Wednesday, May 18, 2016
Let's be up front about the Upfronts
Negotiating with the networks has always been a challenge. But over the years it has gotten even more complicated and way worse.
Originally, before networks could own shows, the fights were with studios over number of episodes ordered and license fees. The license fee is what the network gives the studio to produce the show. The network was allowed two airings. If the cost of the show was more than the license fee then the studio paid the difference. The networks made their money by selling commercial time.
So if a series was cancelled after thirteen weeks and the studio shelled out a lot of additional costs it took a bath. But if the show was a hit, like say FRIENDS, then the studio owned it outright. At the time, syndication was the brass ring. Warner Brothers has made billions on FRIENDS. 20th continues to rake in money from MASH. It’s like a slot machine that just keeps paying out for over forty years.
If you had an ownership stake in a series (let's say you were the writer/creator/showrunner) you now had another partner. Sort of reminds you of the Sopranos,’ doesn’t it? And even the big syndication dollars were in jeopardy. Why? Because networks began buying cable networks and selling their shows essentially to themselves at reduced rates. The ownership partners were undercut again. The networks profited in that they had quality programming for their upstart networks and they alone profited on the advertising. This prompted several lawsuits by folks with ownership stakes, like Alan Alda.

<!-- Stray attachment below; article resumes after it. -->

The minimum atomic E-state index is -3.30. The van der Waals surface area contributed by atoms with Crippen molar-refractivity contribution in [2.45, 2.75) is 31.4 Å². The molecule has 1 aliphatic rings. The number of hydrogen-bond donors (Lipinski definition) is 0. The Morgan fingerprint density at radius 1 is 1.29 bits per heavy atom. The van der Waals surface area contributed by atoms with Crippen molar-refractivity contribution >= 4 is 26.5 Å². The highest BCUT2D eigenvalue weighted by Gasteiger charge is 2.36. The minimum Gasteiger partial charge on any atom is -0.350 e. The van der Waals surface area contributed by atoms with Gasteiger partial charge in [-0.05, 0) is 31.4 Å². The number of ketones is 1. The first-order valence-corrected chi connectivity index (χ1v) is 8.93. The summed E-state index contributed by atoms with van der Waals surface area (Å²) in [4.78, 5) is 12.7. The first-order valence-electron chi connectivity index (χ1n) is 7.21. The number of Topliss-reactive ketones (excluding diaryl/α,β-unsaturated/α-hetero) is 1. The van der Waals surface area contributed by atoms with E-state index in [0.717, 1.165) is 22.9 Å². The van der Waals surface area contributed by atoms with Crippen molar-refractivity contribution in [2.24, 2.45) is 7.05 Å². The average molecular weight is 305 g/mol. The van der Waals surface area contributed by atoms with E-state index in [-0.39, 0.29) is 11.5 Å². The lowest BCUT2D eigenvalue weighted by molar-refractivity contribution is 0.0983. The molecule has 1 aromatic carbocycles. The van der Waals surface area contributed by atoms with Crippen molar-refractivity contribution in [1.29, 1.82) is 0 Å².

And now comes something new. The syndication market isn’t what it used to be. DVD sales are drying up. Streaming is the new source of big income.
Instead of selling their hit series to independent TV stations in syndication, they now sell to Netflix or Hulu for big bucks. But those outlets understandably want exclusivity for their astronomical fees. Series owners were able to provide that… until this year.
The arrangement with networks was always that they could stream only five episodes at a time. So you couldn’t binge on an entire series until it went to (say) Netflix.
This year the networks want to stream all episodes of new season’s shows. That's “stacking.” They feel it will generate more interest in the shows, and it’s another way to bring viewers into the tent. And that’s fine, except there goes exclusivity and a big payday down the line.
And just as the networks wouldn’t pick up a show if the studio didn’t agree to become partners, now they can’t get their shows on the schedule unless they acquiesce to this new stacking demand. NBC and ABC have been particularly hard line on this. And negotiations have been very contentious.
You will notice that the actual quality of the product has not been mentioned even once in this post. Once upon a time, the best pilots got on the air. Now, the best deals get on the air.
Will this be a great new Fall Season? As a viewer I'd say the odds are against you. Stacked against you.